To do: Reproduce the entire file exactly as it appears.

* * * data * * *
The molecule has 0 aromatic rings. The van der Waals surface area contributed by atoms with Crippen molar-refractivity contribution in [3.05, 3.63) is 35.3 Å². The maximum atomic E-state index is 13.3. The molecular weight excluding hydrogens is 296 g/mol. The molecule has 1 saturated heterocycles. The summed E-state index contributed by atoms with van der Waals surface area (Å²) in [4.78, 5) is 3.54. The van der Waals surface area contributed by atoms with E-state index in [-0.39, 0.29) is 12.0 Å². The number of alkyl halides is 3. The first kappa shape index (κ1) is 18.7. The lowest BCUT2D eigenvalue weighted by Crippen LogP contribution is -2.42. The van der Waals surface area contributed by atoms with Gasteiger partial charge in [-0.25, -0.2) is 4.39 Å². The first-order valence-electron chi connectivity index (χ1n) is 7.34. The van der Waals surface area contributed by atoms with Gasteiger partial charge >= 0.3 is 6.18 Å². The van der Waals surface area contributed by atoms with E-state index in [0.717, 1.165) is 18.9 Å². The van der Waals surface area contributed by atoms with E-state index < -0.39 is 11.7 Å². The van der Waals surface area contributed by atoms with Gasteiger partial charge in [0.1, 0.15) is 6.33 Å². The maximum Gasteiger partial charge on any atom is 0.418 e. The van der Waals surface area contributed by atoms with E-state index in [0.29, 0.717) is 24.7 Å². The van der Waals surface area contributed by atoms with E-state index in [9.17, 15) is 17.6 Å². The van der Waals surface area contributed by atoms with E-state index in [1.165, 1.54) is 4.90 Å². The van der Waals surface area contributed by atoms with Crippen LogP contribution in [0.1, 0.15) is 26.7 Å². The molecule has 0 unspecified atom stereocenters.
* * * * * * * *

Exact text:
The molecule has 0 aromatic rings. The van der Waals surface area contributed by atoms with Crippen molar-refractivity contribution in [3.05, 3.63) is 35.3 Å². The maximum atomic E-state index is 13.3. The molecular weight excluding hydrogens is 296 g/mol. The molecule has 1 saturated heterocycles. The summed E-state index contributed by atoms with van der Waals surface area (Å²) in [4.78, 5) is 3.54. The van der Waals surface area contributed by atoms with E-state index in [-0.39, 0.29) is 12.0 Å². The number of alkyl halides is 3. The first kappa shape index (κ1) is 18.7. The lowest BCUT2D eigenvalue weighted by Crippen LogP contribution is -2.42. The van der Waals surface area contributed by atoms with Gasteiger partial charge in [-0.25, -0.2) is 4.39 Å². The first-order valence-electron chi connectivity index (χ1n) is 7.34. The van der Waals surface area contributed by atoms with Gasteiger partial charge >= 0.3 is 6.18 Å². The van der Waals surface area contributed by atoms with E-state index in [0.717, 1.165) is 18.9 Å². The van der Waals surface area contributed by atoms with E-state index < -0.39 is 11.7 Å². The van der Waals surface area contributed by atoms with Gasteiger partial charge in [0.1, 0.15) is 6.33 Å². The maximum Gasteiger partial charge on any atom is 0.418 e. The van der Waals surface area contributed by atoms with E-state index in [0.29, 0.717) is 24.7 Å². The van der Waals surface area contributed by atoms with E-state index in [9.17, 15) is 17.6 Å². The van der Waals surface area contributed by atoms with E-state index in [1.165, 1.54) is 4.90 Å². The van der Waals surface area contributed by atoms with Crippen LogP contribution in [0.1, 0.15) is 26.7 Å². The molecule has 0 unspecified atom stereocenters.